Friday, September 25, 2009
Abstract: How do bondholders view the existence of an open market for corporate control? Between 1985 and 1991, 30 states in the U.S. enacted business combination (BC) laws, raising the cost of corporate takeovers. Relying on these exogenous events, we estimate the influence of the market for corporate control on the cost of debt. We identify different channels through which an open market for corporate control can benefit or harm bondholders: a reduction in managerial slack or the “quiet life,” resulting in higher profitability and firm value; a coinsurance effect, in which firms become less risky after being acquired; and an increasing leverage effect, in which bondholder wealth is expropriated through leverage-increasing takeovers. Consistent with the first two mechanisms, we find that the cost of debt rose after the passage of the BC laws; moreover, it rose sharply for firms in non-competitive industries, and for firms rated speculative-grade. In contrast, there is virtually no effect for firms in competitive industries, or firms rated investment-grade.
Thursday, September 24, 2009
...well, that was quick. From the SEC's litigation release this morning:
The SEC alleges that [Reza] Saleh made increasingly large purchases of Perot Systems call options contracts based on material, non-public information that he learned in the course of his employment with, or duties for, two Perot-related private companies and Perot Systems. Immediately following the tender offer announcement on Monday, September 21, Saleh sold all of the call option contracts in the accounts and reaped approximately $8.6 million in illicit profits.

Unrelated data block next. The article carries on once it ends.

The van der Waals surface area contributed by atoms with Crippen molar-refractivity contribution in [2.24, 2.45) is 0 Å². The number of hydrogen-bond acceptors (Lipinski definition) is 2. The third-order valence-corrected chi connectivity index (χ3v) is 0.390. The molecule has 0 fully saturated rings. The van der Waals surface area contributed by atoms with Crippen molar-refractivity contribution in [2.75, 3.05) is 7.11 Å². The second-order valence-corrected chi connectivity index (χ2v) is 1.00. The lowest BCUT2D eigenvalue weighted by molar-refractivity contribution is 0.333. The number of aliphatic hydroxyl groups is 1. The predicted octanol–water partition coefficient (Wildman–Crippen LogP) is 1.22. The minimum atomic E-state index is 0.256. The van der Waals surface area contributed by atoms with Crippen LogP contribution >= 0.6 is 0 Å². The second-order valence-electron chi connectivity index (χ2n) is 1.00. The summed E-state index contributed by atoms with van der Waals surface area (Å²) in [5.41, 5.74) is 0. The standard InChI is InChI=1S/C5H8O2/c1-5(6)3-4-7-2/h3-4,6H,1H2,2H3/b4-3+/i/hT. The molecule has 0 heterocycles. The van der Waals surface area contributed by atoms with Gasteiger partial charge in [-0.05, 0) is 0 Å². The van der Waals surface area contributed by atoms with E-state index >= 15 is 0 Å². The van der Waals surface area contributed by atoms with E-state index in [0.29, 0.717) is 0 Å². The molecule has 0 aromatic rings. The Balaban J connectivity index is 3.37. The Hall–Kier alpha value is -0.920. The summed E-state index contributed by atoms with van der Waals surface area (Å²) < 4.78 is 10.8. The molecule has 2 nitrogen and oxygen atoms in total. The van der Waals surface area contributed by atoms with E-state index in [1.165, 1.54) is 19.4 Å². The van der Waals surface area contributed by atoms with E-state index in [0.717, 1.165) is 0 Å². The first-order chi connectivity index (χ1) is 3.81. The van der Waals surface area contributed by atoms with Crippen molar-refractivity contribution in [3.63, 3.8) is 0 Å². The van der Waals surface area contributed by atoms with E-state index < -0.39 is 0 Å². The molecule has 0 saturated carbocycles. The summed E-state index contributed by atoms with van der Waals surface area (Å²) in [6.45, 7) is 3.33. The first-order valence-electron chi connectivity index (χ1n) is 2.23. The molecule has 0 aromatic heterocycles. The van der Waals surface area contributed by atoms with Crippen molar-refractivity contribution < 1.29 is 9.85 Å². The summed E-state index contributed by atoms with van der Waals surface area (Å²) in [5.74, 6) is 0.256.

Later that same morning, SEC staff with assistance from the Options Regulatory Surveillance Authority identified Saleh as a suspicious trader. Soon after being contacted by SEC staff, Saleh acknowledged to a Perot Systems director that he knew about the impending transaction when he traded.
Update: Friday's WSJ has a sympathetic profile of Mr. Saleh. Turns out he led a critical role in Ross Perot's rescue of EDS employees from Iran following the revolution in 1979. That's too bad. He'd have been better off if he wasn't so greedy.
Wednesday, September 23, 2009
Key findings of Nixon Peabody's senior executive M&A survey include:
- Mid-market deals under $250 million are expected to dominate over the next 12 months, with the industrial and financial services segments most likely to generate the highest volume of opportunities.
- While strategic buyers are expected to offer higher premiums than private equity buyers, 61 percent of respondents state that private equity firms’ ability to execute transactions quickly makes them more attractive to target companies.
- Financial sponsors are far more likely than their corporate counterparts to explore distressed deals. Accordingly, 56 percent of private equity respondents who have not traditionally focused on distressed opportunities say they plan to do so this year.
- Over the next 12 months, buyers will be focused on targets that complement existing businesses or operating units while sellers primary objectives will be to raise capital and divest non-core assets.
- 72 percent of respondents expect seller financing to be the most popular form of financing in the absence of regularly available debt.
- 58 percent of respondents expect sellers to negotiate higher termination fees over the next 12 months, and their use of MAC clauses and other deal terms reflects their concerns about transactions closing.
Here's a link to the full 2009 M&A Executive Insight report.
From yesterday's confirmation hearing as reported by the Sussex Countian:
“For the past 13 years the vast majority of my practice has been before the Court of Chancery,” he said, adding that he understands not only the legal precepts that guide the court, but also the procedures and practices under which it operates.
“What the Court of Chancery does is very different from other courts, the legal questions are of a particular nature,” he said. “There is not a lot of correspondence between other courts and the Court of Chancery.”